‘More Than 30 Years In The TARDIS’ (TV)

 the legacy collection dvd


Please feel free to comment on my review.

Surely It’s ‘More Than 50 Years In The TARDIS’?!

This is a ‘Doctor Who’ documentary produced by Kevin Davies. ‘More Than 30 Years In The TARDIS’ was originally ’30 Years In The TARDIS’. It was made to celebrate the 30 anniversary of ‘Doctor Who’.

The documentary is divided into three parts – ‘Doctor Who and the Daleks’; ‘Monsters and Companions’ and ‘Laughter and Tears Behind-The-Scenes’. There are interviews with cast and crew.

In this documentary, we have behind-the-scenes footage and rare interviews from the 60s, 70s and 80s on certain stories. This provides some interesting insight for those who never saw them before.

All of the Doctor’s eras are covered, more or less. William Hartnell’s era is represented by Carole Ann Ford; producer Verity Lambert and also his granddaughter Jessica Carney, who wrote his biography.

Patrick Troughton is represented by Frazer Hines and Deborah Watling. They’re interviewed and appear in the Dalek control room from ‘The Evil of the Daleks’ in colour, which was exciting to watch!

Jon Pertwee appears in this documentary, being interviewed, which was fantastic. He also gets to be reunited with his own car, the Whomobile. I did like it when Jon Pertwee talks to a Draconian in this.

I loved seeing Elisabeth Sladen with her daughter Sadie. Lis is a popular ‘Doctor Who’ companion. It was nice to see her in this, especially as Lis is no longer with us and it’s endearing to watch her again.

Gerry Anderson who created ‘Thunderbirds’ gets interviewed with his son Jamie. I can’t help feel sorry for Gerry who created these children’s shows, yet his son prefers ‘Doctor Who’ over his shows.

It was great to see Nicholas Courtney, who provided a big contribution to the TV series. Everybody shares how they liked working with Nick. I was glad to hear William Hartnell liked working with him.

I thought it was a shame Tom Baker and Peter Davison never got interviewed for this documentary, since their contribution was greater. We only get rare archive interviews from 70s/80s news items.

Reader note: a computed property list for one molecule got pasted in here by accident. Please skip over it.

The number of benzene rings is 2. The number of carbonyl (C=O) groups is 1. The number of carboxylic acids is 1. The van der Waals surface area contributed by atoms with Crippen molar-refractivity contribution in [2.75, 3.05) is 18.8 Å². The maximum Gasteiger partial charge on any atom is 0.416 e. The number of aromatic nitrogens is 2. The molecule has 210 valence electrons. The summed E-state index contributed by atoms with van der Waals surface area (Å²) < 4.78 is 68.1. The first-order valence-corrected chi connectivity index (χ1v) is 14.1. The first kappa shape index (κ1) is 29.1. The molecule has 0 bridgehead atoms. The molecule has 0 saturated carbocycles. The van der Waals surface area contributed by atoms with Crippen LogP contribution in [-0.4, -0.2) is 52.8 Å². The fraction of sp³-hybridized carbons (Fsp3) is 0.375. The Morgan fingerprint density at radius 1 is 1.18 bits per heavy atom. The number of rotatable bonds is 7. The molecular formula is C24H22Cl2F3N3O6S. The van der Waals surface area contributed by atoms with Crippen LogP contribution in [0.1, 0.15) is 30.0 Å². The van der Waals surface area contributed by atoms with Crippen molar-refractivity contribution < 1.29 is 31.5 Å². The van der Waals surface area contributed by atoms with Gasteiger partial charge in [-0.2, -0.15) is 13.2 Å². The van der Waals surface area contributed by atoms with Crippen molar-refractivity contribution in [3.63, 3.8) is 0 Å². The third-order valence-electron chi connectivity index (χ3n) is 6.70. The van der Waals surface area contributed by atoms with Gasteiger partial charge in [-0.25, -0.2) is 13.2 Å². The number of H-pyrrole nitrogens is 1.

I found the Peter Davison era rather thinly covered, especially since nobody from that era was interviewed. Not even Peter! I was personally saddened that Sarah Sutton wasn’t interviewed here.

I enjoyed seeing Colin Baker and Nicola Bryant being reunited, as they walked down the steps of St Paul’s Cathedral, followed by Cybermen. It was lovely to see these two together in the documentary.

Watching Sylvester McCoy and Sophie Aldred was great too, as they meet up on a set from ‘Battlefield’. The two back into each other by mistake and they soon meet up with some Hamevores.

The Peter Cushing era of ‘Doctor Who’ gets a mention too. Roberta Tovey and Jennie Lidden get interviewed, sharing fond memories of working on the two Daleks movies, which was lovely to see.

The DVD special features are as follows. There’s ‘Remembering Nicholas Courtney’, a tribute featuring an interview with the chap. And there’s also ‘Doctor Who Stories – Peter Purves’, a 2003 interview with Peter Purves. There’s also ‘The Lambert Tapes – Part One’, an interview with Verity Lambert; ‘Those Deadly Divas’, looking at the divas in ‘Doctor Who’; a ‘Radio Times Listing’ PDF of the documentary and a photo gallery of the documentary. There’s also an ‘Easter Egg’ to look out for on this DVD disc. There is also a ‘coming soon’ trailer for ‘The Reign of Terror’ with William Hartnell, William Russell, Jacqueline Hill and Carole Ann Ford.

‘More Than 30 Years In The TARDIS’ is a nostalgic documentary, marking 30 years of the show’s history. Years on and we’re still celebrating the show’s history for over 50 years as it is still so strong!

‘The Legacy Collection’ DVD lives up to its name. ‘Shada’ focuses on its own legacy as ‘More Than 30 Years In The TARDIS’ focuses on the legacy of ‘Doctor Who’. These DVD are worthy to have, if you’re a ‘Shada’ fan and you want to see what kept the spirit of ‘Doctor Who’ alive in the wilderness years.

‘More Than 30 Years In The TARDIS’ rating – 7/10

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